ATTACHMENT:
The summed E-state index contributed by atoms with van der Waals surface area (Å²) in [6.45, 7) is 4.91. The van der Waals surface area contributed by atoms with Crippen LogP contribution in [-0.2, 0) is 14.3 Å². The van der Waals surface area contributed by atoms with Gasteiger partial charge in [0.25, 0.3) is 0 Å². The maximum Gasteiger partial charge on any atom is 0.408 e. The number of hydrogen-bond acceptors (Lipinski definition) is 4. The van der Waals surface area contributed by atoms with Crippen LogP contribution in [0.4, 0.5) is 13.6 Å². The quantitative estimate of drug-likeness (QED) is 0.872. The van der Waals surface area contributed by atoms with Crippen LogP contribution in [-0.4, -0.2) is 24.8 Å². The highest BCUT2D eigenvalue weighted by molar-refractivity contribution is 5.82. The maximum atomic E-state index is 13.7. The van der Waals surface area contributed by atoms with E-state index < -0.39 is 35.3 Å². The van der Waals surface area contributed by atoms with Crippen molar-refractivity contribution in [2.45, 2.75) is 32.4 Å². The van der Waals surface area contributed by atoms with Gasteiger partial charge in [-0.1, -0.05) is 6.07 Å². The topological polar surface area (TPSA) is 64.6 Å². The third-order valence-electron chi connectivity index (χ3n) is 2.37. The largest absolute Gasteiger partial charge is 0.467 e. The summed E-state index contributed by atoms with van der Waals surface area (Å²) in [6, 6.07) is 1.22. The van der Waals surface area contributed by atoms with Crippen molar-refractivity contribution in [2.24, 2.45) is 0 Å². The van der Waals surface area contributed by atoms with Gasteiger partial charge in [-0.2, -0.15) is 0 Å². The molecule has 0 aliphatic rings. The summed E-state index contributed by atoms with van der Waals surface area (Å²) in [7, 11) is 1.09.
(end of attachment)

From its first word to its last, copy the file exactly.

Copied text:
The summed E-state index contributed by atoms with van der Waals surface area (Å²) in [6.45, 7) is 4.91. The van der Waals surface area contributed by atoms with Crippen LogP contribution in [-0.2, 0) is 14.3 Å². The van der Waals surface area contributed by atoms with Gasteiger partial charge in [0.25, 0.3) is 0 Å². The maximum Gasteiger partial charge on any atom is 0.408 e. The number of hydrogen-bond acceptors (Lipinski definition) is 4. The van der Waals surface area contributed by atoms with Crippen LogP contribution in [0.4, 0.5) is 13.6 Å². The quantitative estimate of drug-likeness (QED) is 0.872. The van der Waals surface area contributed by atoms with Crippen LogP contribution in [-0.4, -0.2) is 24.8 Å². The highest BCUT2D eigenvalue weighted by molar-refractivity contribution is 5.82. The maximum atomic E-state index is 13.7. The van der Waals surface area contributed by atoms with E-state index < -0.39 is 35.3 Å². The van der Waals surface area contributed by atoms with Crippen molar-refractivity contribution in [2.45, 2.75) is 32.4 Å². The van der Waals surface area contributed by atoms with Gasteiger partial charge in [-0.1, -0.05) is 6.07 Å². The topological polar surface area (TPSA) is 64.6 Å². The third-order valence-electron chi connectivity index (χ3n) is 2.37. The largest absolute Gasteiger partial charge is 0.467 e. The summed E-state index contributed by atoms with van der Waals surface area (Å²) in [6, 6.07) is 1.22. The van der Waals surface area contributed by atoms with Crippen molar-refractivity contribution in [2.24, 2.45) is 0 Å². The van der Waals surface area contributed by atoms with Gasteiger partial charge in [-0.2, -0.15) is 0 Å². The molecule has 0 aliphatic rings. The summed E-state index contributed by atoms with van der Waals surface area (Å²) in [7, 11) is 1.09.